Rashtrapati Bhavan, originally known as Viceroy’s House, New Delhi (1912-29)
Edwin Lutyens was a British architect who approached the challenge of producing new homes and buildings in several historically sensitive and imaginative ways. He was born about the same time as Frank Lloyd Wright, whose work also adapted historical architectural themes and patterns in a modern manner. Lutyens’ approach, while equally inspired, tended to be less daring and perhaps more compelling to a wider swath of his contemporaries, especially with regard to his public buildings and monuments. And like Wright, Lutyens showed a sympathy with and appreciation for architectural features and elements from other regions and cultures (if not always their people) than his own.
Lutyens lead a group of architects to lay out and design a new capitol for India at what would be called New Delhi. Combining aspects of buildings from the western classical tradition with those of the Indian sub-continent, Lutyens with his team produced some notable structures. Among the most beautiful is Rashtrapati Bhavan, originally known as Viceroy’s House and Government House (shown above).
While he excelled at producing public architecture on a large scale, Lutyens was also adept at designing homes, with an early example being one for the noted horticulturalist, Gertrude Jekyll. Equally fascinating to me is his adaptation of the 16th century Lindisfarne Castle into a home on Holy Island (1901-14 / shown below). This residence provided the setting for the 1960’s film, Cul-de-Sac, through which I first became familiar with Lutyens’ work.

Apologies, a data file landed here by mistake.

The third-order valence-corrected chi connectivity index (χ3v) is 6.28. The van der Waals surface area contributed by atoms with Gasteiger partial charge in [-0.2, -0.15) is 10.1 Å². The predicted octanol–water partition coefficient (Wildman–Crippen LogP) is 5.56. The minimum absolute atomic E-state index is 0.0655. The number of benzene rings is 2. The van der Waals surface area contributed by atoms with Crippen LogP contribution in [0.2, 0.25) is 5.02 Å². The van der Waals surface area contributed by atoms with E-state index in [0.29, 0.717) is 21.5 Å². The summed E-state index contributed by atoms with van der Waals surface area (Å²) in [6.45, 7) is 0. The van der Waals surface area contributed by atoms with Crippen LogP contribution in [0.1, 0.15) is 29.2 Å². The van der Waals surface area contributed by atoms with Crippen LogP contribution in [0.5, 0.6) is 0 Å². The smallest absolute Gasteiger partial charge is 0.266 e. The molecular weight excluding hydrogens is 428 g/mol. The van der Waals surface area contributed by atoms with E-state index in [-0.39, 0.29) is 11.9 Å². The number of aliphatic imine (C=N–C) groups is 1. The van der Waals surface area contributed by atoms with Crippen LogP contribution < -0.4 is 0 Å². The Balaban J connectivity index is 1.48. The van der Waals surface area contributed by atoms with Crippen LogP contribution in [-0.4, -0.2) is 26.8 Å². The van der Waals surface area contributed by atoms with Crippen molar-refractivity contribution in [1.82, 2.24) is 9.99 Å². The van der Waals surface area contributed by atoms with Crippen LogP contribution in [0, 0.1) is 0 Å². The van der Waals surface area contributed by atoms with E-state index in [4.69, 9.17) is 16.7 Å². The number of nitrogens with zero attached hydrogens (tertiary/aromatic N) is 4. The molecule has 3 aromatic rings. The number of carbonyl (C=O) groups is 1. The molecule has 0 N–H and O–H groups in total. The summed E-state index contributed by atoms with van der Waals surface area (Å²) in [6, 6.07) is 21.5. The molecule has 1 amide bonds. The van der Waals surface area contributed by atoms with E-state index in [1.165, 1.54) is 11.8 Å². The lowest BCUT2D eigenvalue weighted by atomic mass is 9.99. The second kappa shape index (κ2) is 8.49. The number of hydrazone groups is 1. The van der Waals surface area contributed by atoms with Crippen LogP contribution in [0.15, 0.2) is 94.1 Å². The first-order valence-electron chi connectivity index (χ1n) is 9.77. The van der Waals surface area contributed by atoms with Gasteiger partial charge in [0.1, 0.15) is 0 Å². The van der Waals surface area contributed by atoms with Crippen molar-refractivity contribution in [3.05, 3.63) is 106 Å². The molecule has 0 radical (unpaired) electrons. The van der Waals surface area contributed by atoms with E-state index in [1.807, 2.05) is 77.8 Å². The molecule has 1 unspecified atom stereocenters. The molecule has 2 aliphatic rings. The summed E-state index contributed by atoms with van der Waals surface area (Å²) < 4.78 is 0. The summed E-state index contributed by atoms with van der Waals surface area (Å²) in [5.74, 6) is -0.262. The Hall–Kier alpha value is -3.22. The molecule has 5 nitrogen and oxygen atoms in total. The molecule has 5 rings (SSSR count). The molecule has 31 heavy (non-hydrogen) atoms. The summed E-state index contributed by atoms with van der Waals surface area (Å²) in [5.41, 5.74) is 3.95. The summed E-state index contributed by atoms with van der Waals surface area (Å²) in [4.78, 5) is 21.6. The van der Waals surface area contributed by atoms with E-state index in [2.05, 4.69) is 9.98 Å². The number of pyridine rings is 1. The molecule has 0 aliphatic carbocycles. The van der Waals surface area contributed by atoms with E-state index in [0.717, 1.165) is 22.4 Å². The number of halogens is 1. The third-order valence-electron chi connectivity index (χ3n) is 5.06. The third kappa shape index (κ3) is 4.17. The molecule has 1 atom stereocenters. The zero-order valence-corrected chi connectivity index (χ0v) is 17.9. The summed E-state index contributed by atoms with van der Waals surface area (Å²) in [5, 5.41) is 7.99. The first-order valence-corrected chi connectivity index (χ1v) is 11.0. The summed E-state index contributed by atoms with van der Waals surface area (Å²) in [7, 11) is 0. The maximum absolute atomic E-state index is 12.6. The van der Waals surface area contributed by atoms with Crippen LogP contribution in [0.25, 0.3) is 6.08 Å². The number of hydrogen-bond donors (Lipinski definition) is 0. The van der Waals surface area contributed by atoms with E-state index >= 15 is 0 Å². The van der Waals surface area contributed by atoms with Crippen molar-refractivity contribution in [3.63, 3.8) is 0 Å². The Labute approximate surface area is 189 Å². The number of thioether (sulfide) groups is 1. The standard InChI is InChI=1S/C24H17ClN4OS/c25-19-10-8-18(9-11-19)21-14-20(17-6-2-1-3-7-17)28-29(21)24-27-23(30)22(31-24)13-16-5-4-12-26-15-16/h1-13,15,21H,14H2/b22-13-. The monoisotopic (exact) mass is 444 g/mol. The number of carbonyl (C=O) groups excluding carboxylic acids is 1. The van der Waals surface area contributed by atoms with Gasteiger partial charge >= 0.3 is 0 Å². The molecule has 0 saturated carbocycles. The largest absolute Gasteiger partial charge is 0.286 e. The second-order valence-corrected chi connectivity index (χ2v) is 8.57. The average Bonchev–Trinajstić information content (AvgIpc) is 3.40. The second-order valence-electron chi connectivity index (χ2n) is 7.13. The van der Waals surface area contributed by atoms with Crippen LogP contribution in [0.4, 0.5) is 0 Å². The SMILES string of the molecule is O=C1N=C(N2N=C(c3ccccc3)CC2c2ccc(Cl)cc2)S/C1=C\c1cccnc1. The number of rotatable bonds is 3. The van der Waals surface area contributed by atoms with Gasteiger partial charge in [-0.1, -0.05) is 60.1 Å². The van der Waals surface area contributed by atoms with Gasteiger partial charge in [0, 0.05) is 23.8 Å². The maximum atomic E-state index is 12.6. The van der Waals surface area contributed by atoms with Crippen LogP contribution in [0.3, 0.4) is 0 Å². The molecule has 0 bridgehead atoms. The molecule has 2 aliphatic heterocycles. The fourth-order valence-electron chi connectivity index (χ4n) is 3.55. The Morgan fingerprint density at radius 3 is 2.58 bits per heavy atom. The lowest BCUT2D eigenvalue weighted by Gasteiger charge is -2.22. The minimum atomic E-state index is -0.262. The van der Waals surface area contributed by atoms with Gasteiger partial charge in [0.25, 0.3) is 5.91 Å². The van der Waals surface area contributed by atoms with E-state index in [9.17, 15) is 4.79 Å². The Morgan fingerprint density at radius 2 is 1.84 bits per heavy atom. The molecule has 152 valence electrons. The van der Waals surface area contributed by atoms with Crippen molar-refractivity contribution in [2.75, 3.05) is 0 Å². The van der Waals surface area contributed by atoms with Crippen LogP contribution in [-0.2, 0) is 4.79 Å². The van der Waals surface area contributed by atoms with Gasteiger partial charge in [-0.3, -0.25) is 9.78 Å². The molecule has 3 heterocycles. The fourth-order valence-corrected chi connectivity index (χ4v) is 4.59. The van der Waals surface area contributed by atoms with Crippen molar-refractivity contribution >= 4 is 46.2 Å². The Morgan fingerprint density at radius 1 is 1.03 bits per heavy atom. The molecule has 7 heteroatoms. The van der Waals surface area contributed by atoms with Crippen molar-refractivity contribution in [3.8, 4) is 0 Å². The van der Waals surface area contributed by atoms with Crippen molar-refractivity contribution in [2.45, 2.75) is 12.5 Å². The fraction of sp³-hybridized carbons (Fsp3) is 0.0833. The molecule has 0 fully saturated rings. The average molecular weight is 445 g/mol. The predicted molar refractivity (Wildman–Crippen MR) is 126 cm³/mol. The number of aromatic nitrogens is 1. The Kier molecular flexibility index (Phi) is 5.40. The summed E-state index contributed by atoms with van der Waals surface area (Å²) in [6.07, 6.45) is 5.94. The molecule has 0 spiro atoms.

Lutyens was commissioned to design an astonishing number of war memorials, perhaps the most impressive being the Thiepval Memorial in France (1928-32, photo below), to honor the some 72,000 British and South African men who died in the WWI Battle of the Somme. His unrealized project for the Liverpool Metropolitan Cathedral (1930/ not shown) demonstrates another facet of his remarkable ability as an architect, once again blending an historical design awareness with attention to contemporary needs.
One of my favorite Lutyens buildings is his design for the British Ambassador’s residence complex in Washington, D.C., his only completed project in North America (shown below). I had the opportunity to visit the residence in the 1980’s in connection with a charitable fundraising event. Though the building, completed in 1928, is in an unmistakably Queen Anne style, as were some early Frank Lloyd Wight Chicago homes, its scale and proportion also have a forward-looking appearance.
A significant aspect of what I consider the beauty of Edwin Lutyens architectural vision was his ability to inhabit the design sensibility of an earlier age, or that of a culture very different from his own. At the same time, he was able to produce structures that do not simply mimic the influence of their sources but which also achieve a somewhat timeless synthesis that is rather contemporary. Lutyens died in 1944 just after the birth of the kind of modern European architecture we associate with the Bauhaus, Mies Van der Rohe, Walter Gropius, and Le Corbusier. Examples of what is now referred to as ‘post-modernism’ in architecture show a return to a design approach that sometimes seems to evoke the work of Edwin Lutyens.
Lutyens’ 1939 Runnymede Bridge, UK (completed 1961), another example of his extensive architectural portfolio.